And changed for good the course of history.
We were the lucky ones who raced the sun
And lived to tell our stories, haunt our dreams 
Now we return, salute the ghosts we left,
The ones whose deaths paid our reunion's price.

6. Darrell Goth maintains a very interesting 361st FG page on Facebook.

7. Paintings of "Red Rose" Kevin Callahan 2014. (The Archivist for the 8th AFHS-MN)





The 8 page Accident Report on the landing accident. (.PDF file)
It sounds like Dale had a little crosswind coming in to land, the left wing stalled, and caused problems with getting level. Although I'm not a pilot, I think that's probably just something that happens and probably isn't all that uncommon. I know a pilot who was landing at the Lake Elmo airport who was coming in and the plane just suddenly dropped about 10 or 15 feet like he hit an air pocket. It caused a lot of repairs. I was riding in a small plane over the St. Croix River and we unexpectedly hit 3 pockets of air that made my head bounce off the roof. Lift over an airfoil can be a tricky thing with a slight crosswind next to the ground. Fortunately, Dale wasn't seriously injured and it doesn't look like there were any consequences other than perhaps some embarrassment. I'm guessing they probably just told him to avoid doing that again, gave him another P-51, and sent him back into combat.

Kevin W. Dunn, one of Dale's son's, also forwarded some of his recollections about what Dale said about the landing accident and his time in service during WW II. It sheds new light on what might have happened to cause the accident.

"I will give you a little more background.
 
Apparently the airplane was not manufactured correctly. There were bolts, or something, missing that made the plane not land properly.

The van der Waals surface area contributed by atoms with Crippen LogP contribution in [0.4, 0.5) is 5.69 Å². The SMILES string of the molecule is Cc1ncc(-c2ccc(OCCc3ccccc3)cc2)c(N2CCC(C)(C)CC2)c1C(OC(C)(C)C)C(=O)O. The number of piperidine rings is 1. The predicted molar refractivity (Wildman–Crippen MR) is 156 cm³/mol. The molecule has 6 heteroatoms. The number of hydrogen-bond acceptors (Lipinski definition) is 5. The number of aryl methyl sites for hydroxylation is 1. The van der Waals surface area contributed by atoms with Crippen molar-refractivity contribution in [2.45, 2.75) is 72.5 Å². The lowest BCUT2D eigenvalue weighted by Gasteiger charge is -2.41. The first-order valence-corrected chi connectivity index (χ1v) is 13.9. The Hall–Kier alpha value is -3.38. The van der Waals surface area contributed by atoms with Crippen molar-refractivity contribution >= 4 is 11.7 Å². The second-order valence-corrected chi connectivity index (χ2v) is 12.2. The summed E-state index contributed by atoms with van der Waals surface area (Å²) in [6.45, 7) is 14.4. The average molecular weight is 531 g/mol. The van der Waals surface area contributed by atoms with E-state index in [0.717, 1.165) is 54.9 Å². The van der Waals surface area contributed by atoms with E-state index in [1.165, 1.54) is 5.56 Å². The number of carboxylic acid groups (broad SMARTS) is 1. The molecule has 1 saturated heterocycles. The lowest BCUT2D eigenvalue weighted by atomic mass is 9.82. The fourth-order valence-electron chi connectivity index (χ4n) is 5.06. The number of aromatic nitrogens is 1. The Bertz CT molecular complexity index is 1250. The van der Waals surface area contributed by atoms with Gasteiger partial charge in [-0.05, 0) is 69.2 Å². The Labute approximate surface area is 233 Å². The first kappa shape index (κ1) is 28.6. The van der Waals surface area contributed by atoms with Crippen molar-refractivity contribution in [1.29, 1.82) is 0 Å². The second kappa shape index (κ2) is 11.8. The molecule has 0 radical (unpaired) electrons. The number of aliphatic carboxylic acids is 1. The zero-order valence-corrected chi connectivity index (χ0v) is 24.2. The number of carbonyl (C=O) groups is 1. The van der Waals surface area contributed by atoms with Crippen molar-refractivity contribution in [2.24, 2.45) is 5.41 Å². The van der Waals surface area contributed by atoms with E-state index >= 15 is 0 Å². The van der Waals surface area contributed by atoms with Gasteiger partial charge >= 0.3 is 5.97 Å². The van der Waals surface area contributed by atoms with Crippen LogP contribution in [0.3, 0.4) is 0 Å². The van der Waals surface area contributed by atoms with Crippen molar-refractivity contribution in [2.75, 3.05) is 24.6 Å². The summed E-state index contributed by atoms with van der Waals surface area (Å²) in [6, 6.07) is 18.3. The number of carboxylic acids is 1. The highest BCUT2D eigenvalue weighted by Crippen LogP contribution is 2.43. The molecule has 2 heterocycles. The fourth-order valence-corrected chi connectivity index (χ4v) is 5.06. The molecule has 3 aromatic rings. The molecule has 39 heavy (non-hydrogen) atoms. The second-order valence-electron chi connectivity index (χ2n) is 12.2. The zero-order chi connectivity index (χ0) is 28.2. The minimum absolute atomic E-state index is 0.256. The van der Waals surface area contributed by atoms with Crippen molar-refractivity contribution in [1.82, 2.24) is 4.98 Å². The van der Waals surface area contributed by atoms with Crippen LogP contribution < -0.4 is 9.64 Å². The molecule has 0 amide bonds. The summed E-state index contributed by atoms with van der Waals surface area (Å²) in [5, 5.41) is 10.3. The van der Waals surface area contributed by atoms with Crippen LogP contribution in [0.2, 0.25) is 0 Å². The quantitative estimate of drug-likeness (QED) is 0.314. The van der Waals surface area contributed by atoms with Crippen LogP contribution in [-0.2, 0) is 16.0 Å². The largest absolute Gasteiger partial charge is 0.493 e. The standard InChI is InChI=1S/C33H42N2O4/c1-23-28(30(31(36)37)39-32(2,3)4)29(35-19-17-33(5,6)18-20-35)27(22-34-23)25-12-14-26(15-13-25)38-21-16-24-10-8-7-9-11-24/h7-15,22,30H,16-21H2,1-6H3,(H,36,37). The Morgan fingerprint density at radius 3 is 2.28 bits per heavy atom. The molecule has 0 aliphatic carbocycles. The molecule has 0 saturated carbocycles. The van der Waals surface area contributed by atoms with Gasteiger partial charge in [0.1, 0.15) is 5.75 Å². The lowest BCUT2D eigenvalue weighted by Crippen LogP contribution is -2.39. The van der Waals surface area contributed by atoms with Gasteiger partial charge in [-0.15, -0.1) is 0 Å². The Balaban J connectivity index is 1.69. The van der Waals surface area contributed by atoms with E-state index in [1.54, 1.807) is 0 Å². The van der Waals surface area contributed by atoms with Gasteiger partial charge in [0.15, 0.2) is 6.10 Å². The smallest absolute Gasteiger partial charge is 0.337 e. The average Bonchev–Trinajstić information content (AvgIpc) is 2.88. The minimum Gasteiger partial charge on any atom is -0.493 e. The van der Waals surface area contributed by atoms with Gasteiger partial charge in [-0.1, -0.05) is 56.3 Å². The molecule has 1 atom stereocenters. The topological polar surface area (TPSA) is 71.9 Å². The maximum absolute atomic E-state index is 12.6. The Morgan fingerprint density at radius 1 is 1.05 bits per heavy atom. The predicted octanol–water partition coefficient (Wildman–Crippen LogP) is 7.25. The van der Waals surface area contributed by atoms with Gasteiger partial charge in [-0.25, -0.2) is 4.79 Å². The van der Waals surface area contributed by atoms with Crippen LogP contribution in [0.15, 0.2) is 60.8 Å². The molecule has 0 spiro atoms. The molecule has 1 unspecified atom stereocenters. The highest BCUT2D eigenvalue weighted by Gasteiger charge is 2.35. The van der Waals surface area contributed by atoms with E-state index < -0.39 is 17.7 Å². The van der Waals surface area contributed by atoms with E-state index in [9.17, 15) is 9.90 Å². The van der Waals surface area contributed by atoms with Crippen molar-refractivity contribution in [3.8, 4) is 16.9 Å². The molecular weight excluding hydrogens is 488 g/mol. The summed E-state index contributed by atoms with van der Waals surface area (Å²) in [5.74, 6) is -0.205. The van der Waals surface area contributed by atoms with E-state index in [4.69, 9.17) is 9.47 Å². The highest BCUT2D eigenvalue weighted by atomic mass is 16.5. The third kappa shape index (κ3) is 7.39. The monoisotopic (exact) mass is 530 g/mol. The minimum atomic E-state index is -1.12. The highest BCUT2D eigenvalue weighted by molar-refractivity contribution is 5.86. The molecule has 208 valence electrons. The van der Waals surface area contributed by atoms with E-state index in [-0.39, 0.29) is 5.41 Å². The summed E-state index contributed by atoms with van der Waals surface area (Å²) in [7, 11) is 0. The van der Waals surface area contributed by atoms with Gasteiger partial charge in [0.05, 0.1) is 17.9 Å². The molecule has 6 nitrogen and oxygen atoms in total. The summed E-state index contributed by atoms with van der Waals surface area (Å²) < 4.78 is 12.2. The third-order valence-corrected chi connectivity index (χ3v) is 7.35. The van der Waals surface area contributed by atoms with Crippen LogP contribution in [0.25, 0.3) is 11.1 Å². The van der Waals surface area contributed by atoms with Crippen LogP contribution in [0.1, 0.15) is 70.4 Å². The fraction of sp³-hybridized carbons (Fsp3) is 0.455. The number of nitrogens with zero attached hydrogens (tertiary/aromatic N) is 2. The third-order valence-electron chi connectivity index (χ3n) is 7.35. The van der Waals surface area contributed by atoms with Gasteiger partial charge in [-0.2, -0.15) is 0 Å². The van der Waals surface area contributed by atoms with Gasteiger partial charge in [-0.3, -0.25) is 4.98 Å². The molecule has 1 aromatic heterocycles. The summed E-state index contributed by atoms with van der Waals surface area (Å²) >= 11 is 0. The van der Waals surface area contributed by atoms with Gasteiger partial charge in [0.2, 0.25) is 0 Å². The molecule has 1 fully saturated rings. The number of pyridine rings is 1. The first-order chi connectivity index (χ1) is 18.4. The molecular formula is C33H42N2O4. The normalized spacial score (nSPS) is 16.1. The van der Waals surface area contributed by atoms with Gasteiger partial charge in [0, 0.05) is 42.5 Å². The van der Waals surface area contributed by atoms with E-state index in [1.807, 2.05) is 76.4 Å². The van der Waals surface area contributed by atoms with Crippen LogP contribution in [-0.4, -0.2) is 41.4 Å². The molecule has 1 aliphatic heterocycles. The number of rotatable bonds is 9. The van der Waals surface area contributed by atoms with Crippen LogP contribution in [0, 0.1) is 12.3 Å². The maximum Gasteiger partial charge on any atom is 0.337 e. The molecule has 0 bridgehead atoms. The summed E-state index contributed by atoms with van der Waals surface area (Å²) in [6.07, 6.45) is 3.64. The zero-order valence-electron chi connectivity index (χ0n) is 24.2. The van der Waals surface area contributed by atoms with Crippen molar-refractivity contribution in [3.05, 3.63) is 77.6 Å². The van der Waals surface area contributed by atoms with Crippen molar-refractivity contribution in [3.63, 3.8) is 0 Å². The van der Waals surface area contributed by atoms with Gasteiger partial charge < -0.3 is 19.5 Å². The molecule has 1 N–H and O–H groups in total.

My Dad went for a formal hearing, possibly a court-martial, but all charges/discipline were dropped when a Colonel crashed shortly after my Dad. They then suspected and found manufacturing issues. They told my Dad to leave, and dropped charges. At least this was the story I heard.
 
 
Also, as you know, the P-51 was a plane where its pilots were told never to fly civilian aircraft at home. Too many died when they were home when they tried what they had learned on the P-51 with civilian aircraft. You could be be court-martialed if they found out you had flown a civilian aircraft. It was a powerful, but highly complex machine.
 
Also my Dad encountered the German M-262 jet. He saw a P-51 that would not close with him, as they were supposed to, and he noticed a black dot behind him, so he immediately dove down, and a jet happened to come roaring by him but could not turn to get him. The P-51 that would not close was probably not American, but was a repaired P-51 that the Germans sent up to give the altitude on bombers for flak and to be used to down unsuspecting American pilots.
 
Also my Dad bombed the ball-bearing factories in Regensburg, Germany that my father-in-law worked at. Interesting how small the world is!
 
He also mentioned that when he was inducted, they asked everyone who could not read to go to the back of the auditorium, and my Dad said about half the room got up and moved to the back of the room.
 
Also, my Dad was a musician (French horn) and a music major before entering service. He went to the base where the band was at, but realized he was not as good as he thought. This is when he switched to airplanes and became a pilot. Years later, in Estherville, Iowa, some of his bandmates from WW II came through Estherville doing a gig."

(Below) A photo of the 361st FG 374th FS. Unknown date. It is not clear if this was taken before Dale Dunn arrived. At any rate it may have some of his fellow pilots that he knew in it. (Photo: From Jason Webb's Facebook page about the new Bottisham Airfield Museum in the UK)